Now we're ready to see how to issue queries in each API. Note that although the scripts check for errors as necessary, for brevity they just print a generic message that an error occurred. You can display more specific error messages using the techniques illustrated in Recipe 2.3.

2.5.5 Perl

The Perl DBI module provides two basic approaches to query execution, depending on whether or not you expect to get back a result set. To issue a query such as INSERT or UPDATE that returns no result set, use the do( ) method. It executes the query and returns the number of rows affected by the query, or undef if an error occurs. For example, if Fred gets a new kitty, the following query can be used to increment his cats count by one:

my $count = $dbh->do ("UPDATE profile SET cats = cats+1 WHERE name = 'Fred'");
if ($count) # print row count if no error occurred
{
 $count += 0;
 print "$count rows were updated
";
}

If the query executes successfully but affects no rows, do( ) returns a special value, the string "0E0" (that is, the value zero in scientific notation). "0E0" can be used for testing the execution status of a query because it is true in Boolean contexts (unlike undef). For successful queries, it can also be used when counting how many rows were affected, because it is treated as the number zero in numeric contexts. Of course, if you print that value as is, you'll print "0E0", which might look kind of weird to people who use your program. The preceding example shows one way to make sure this doesn't happen: adding zero to the value explicitly coerces it to numeric form so that it displays as 0. You can also use printf with a %d format specifier to cause an implicit numeric conversion:

my $count = $dbh->do ("UPDATE profile SET color = color WHERE name = 'Fred'");
if ($count) # print row count if no error occurred
{
 printf "%d rows were updated
", $count;
}

If RaiseError is enabled, your script will terminate automatically if a DBI-related error occurs and you don't need to bother checking $count to see if do( ) failed:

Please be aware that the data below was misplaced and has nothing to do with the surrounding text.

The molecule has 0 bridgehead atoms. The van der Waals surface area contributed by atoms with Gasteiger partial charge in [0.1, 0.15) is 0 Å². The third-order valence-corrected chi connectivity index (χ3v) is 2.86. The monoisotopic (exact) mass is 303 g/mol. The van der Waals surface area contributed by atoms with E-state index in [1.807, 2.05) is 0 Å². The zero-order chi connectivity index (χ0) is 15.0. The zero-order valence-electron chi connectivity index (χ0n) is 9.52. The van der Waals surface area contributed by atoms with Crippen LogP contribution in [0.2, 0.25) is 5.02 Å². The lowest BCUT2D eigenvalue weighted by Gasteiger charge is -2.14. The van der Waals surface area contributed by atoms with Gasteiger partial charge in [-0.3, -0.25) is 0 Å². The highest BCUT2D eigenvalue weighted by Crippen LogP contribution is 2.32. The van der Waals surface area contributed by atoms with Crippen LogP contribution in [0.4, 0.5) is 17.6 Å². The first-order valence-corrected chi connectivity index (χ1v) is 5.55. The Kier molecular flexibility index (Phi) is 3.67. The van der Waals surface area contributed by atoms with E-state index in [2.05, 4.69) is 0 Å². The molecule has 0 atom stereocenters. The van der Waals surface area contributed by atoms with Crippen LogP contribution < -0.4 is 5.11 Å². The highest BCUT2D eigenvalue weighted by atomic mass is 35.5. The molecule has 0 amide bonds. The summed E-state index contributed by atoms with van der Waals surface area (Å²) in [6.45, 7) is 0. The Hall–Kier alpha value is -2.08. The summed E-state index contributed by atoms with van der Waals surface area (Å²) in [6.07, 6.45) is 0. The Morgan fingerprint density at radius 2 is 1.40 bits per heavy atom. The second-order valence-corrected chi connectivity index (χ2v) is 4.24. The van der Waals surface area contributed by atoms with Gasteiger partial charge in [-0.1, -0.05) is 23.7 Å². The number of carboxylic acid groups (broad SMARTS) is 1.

my $count = $dbh->do ("UPDATE profile SET color = color WHERE name = 'Fred'");
printf "%d rows were updated
", $count;

To process queries such as SELECT that do return a result set, use a different approach that involves four steps:

  • Specify the query by calling prepare( ) using the database handle. prepare( ) returns a statement handle to use with all subsequent operations on the query. (If an error occurs, the script terminates if RaiseError is enabled; otherwise, prepare( ) returns undef.)
  • Call execute( ) to execute the query and generate the result set.
  • Perform a loop to fetch the rows returned by the query. DBI provides several methods you can use in this loop, which we'll describe shortly.
  • Release resources associated with the result set by calling finish( ).

The following example illustrates these steps, using fetchrow_array( ) as the row-fetching method and assuming RaiseError is enabled:

my $sth = $dbh->prepare ("SELECT id, name, cats FROM profile");
$sth->execute ( );
my $count = 0;
while (my @val = $sth->fetchrow_array ( ))
{
 print "id: $val[0], name: $val[1], cats: $val[2]
";
 ++$count;
}
$sth->finish ( );
print "$count rows were returned
";

The row-fetching loop just shown is followed by a call to finish( ), which closes the result set and tells the server that it can free any resources associated with it. You don't actually need to call finish( ) if you fetch every row in the set, because DBI notices when you've reached the last row and releases the set for itself. Thus, the example could have omitted the finish( ) call without ill effect. It's more important to invoke finish( ) explicitly if you fetch only part of a result set.